I wanted to see how closely the digital toning technique compared with native Palladium hand coated to COT320.
For some time now I have been using Photographer's Formulary Palladium print materials. I love the warm tones and rich details it gives. Sometimes the "dmax" isn't what I'm used to in original silver based prints. Overall, though, the Palladium processes have opened up my print making along new vectors of art.
To compare original alternative print techniques against new digital tones I took two images and sliced them into three parts. The "lower" section would remain the original scanned Palladium tint, the "middle" section would take on a "platinum" tint selected from the GimpGuru, the "upper" section would take the "Bronze Quadtone" tint from Ken Lee's experiments on the topic.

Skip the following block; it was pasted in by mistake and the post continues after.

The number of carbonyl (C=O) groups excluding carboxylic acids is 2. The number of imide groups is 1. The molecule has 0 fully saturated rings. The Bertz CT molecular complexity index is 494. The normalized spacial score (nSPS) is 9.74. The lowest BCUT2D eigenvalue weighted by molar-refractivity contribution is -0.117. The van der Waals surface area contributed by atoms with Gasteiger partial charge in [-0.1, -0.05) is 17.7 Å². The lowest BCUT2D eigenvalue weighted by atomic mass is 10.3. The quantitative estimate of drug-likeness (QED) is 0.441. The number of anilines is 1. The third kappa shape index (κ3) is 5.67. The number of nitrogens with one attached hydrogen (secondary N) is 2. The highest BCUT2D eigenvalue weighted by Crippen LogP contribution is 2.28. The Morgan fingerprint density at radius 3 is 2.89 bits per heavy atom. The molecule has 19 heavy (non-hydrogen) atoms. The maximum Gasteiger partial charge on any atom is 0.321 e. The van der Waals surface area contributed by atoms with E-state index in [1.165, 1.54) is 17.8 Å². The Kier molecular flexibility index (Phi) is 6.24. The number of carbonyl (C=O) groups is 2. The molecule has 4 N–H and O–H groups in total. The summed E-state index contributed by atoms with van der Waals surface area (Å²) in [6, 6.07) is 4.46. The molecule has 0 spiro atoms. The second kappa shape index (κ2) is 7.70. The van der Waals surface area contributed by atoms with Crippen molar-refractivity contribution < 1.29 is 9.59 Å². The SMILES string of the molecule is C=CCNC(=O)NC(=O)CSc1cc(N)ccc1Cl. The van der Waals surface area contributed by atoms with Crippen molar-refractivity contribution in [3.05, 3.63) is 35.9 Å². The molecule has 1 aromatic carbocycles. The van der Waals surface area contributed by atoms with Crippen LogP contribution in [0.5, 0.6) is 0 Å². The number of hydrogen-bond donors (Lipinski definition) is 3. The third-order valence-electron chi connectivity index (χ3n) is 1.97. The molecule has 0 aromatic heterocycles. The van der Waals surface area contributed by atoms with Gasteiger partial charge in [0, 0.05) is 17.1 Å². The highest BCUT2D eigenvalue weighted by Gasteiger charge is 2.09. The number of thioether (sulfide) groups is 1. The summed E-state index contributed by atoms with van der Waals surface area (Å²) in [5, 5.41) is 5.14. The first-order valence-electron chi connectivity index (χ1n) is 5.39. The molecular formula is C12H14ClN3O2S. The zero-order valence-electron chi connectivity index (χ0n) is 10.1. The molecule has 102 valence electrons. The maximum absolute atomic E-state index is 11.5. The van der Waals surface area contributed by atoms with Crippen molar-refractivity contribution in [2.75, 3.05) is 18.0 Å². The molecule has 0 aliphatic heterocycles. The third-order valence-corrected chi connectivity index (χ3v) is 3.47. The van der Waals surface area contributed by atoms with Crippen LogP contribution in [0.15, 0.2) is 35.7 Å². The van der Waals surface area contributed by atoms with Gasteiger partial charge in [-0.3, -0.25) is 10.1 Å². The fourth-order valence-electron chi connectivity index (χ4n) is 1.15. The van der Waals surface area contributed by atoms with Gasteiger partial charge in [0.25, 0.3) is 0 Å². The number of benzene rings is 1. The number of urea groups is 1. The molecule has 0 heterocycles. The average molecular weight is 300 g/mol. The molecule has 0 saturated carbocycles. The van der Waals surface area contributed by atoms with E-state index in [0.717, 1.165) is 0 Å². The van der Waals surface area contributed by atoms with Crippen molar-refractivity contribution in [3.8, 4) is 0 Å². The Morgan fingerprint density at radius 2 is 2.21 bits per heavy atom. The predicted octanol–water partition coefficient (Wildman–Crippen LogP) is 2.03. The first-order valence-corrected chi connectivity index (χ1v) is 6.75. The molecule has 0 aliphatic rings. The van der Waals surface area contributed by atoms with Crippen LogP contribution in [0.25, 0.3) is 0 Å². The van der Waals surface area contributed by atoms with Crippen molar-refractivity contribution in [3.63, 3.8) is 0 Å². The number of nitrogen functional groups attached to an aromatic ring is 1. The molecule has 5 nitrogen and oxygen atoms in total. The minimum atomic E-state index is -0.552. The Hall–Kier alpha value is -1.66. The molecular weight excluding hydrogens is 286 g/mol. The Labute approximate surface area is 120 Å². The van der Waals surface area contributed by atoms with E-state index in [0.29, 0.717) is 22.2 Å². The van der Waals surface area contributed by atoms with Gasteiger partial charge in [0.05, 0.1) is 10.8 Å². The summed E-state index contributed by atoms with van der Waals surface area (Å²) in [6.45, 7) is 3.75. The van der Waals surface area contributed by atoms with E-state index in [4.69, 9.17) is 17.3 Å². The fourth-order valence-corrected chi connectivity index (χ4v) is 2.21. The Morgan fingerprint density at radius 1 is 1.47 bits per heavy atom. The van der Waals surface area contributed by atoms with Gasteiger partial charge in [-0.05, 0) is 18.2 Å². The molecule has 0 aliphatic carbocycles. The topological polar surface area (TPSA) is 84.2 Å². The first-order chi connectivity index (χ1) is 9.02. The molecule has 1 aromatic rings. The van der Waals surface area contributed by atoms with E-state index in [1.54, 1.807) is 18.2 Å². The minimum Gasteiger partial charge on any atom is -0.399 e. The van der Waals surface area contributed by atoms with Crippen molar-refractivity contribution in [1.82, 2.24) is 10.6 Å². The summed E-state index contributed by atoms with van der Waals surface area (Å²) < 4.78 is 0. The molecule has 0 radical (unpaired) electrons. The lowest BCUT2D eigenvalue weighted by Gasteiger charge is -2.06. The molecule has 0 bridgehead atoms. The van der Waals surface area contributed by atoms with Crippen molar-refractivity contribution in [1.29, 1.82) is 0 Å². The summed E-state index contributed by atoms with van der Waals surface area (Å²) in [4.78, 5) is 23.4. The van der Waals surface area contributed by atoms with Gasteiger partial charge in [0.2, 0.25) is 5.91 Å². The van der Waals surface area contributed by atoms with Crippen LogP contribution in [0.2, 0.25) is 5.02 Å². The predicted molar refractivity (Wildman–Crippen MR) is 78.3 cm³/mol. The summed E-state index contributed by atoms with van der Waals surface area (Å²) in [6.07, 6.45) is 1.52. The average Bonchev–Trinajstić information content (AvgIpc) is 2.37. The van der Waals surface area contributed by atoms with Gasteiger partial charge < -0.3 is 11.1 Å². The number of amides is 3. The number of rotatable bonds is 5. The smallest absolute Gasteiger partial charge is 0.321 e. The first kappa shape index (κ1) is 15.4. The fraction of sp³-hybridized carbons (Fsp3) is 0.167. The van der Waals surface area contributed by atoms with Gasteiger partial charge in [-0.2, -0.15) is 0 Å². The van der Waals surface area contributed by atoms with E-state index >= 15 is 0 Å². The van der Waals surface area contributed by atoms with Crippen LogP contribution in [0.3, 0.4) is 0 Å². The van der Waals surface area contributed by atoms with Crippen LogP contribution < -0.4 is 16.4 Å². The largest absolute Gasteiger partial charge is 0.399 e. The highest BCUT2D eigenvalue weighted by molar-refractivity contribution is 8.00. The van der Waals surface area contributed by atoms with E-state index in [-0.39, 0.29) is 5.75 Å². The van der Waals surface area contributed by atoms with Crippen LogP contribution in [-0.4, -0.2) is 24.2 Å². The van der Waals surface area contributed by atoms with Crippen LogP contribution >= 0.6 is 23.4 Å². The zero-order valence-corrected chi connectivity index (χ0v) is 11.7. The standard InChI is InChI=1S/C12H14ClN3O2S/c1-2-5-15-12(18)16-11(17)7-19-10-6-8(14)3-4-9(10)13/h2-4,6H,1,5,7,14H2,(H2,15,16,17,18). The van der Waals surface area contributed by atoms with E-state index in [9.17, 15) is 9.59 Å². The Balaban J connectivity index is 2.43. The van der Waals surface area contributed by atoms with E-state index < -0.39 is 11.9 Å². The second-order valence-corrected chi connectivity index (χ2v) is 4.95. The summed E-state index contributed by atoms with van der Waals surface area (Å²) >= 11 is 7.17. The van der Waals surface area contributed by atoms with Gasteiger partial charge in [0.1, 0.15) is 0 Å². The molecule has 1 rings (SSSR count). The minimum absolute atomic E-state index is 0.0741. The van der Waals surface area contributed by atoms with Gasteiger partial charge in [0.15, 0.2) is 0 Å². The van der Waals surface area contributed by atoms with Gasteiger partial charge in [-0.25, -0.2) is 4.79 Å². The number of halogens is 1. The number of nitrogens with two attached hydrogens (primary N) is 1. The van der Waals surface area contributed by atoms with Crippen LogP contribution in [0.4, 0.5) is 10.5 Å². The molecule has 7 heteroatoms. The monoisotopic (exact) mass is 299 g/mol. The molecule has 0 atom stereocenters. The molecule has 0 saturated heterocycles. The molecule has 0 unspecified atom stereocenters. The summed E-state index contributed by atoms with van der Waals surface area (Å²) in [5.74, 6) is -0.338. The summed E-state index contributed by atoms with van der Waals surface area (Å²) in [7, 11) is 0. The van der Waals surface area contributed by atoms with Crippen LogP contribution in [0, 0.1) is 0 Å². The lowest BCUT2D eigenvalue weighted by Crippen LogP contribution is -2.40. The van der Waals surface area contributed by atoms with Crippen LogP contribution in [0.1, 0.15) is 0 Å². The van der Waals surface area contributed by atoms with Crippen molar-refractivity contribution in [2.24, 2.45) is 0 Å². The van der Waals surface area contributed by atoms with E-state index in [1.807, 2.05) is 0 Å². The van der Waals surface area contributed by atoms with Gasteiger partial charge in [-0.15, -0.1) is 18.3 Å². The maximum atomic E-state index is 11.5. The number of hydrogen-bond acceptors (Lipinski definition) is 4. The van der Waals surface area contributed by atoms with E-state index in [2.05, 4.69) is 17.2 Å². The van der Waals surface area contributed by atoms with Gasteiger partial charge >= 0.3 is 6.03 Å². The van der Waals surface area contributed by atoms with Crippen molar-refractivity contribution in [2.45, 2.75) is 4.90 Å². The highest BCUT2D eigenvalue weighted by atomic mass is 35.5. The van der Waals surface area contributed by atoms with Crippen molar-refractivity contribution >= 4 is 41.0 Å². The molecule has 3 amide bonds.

The image of the old steam powered tractor is very instructional. The differences between the three tints are very clear. This leads me to think that digital tints might not duplicate the original Platinum or Palladium print tones.
The image of the old tractor hood is also very instructional. There are practically no differences between the original Palladium tones and the GimpGuru "platinum" colors. Ken Lee's QuadTone tints remain quite different. This exercise now leads me to believe that original alternative print tones may be duplicated in digital. I also learned that there are significant variations in original alternative print tones between prints. While intellectually I "knew" this. "Seeing" the effect first hand was a little startling.